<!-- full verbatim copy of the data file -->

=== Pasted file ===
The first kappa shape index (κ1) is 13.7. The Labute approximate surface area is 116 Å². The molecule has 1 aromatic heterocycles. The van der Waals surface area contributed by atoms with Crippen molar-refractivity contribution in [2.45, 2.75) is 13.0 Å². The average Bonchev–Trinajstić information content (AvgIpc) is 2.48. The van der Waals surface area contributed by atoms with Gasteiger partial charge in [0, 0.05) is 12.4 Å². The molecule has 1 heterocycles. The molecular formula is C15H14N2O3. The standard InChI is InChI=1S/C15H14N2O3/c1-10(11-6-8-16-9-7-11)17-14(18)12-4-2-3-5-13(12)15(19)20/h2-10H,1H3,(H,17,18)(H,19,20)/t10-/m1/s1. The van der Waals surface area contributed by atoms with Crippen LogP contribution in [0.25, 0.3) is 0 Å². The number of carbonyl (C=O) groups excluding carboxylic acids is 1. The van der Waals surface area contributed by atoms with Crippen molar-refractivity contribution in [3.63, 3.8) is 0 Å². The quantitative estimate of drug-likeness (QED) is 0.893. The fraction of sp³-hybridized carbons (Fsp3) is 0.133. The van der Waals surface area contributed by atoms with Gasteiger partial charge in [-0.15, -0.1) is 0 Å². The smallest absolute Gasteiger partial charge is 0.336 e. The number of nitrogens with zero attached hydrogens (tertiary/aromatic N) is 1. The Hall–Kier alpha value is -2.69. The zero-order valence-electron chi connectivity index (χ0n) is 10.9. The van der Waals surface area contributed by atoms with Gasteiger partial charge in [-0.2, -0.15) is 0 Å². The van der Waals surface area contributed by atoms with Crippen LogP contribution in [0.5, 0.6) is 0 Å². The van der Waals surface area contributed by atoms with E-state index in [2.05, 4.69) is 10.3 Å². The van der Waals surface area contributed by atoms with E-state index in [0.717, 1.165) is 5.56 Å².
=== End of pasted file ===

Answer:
The first kappa shape index (κ1) is 13.7. The Labute approximate surface area is 116 Å². The molecule has 1 aromatic heterocycles. The van der Waals surface area contributed by atoms with Crippen molar-refractivity contribution in [2.45, 2.75) is 13.0 Å². The average Bonchev–Trinajstić information content (AvgIpc) is 2.48. The van der Waals surface area contributed by atoms with Gasteiger partial charge in [0, 0.05) is 12.4 Å². The molecule has 1 heterocycles. The molecular formula is C15H14N2O3. The standard InChI is InChI=1S/C15H14N2O3/c1-10(11-6-8-16-9-7-11)17-14(18)12-4-2-3-5-13(12)15(19)20/h2-10H,1H3,(H,17,18)(H,19,20)/t10-/m1/s1. The van der Waals surface area contributed by atoms with Crippen LogP contribution in [0.25, 0.3) is 0 Å². The number of carbonyl (C=O) groups excluding carboxylic acids is 1. The van der Waals surface area contributed by atoms with Crippen molar-refractivity contribution in [3.63, 3.8) is 0 Å². The quantitative estimate of drug-likeness (QED) is 0.893. The fraction of sp³-hybridized carbons (Fsp3) is 0.133. The van der Waals surface area contributed by atoms with Gasteiger partial charge in [-0.15, -0.1) is 0 Å². The smallest absolute Gasteiger partial charge is 0.336 e. The number of nitrogens with zero attached hydrogens (tertiary/aromatic N) is 1. The Hall–Kier alpha value is -2.69. The zero-order valence-electron chi connectivity index (χ0n) is 10.9. The van der Waals surface area contributed by atoms with Gasteiger partial charge in [-0.2, -0.15) is 0 Å². The van der Waals surface area contributed by atoms with Crippen LogP contribution in [0.5, 0.6) is 0 Å². The van der Waals surface area contributed by atoms with E-state index in [2.05, 4.69) is 10.3 Å². The van der Waals surface area contributed by atoms with E-state index in [0.717, 1.165) is 5.56 Å².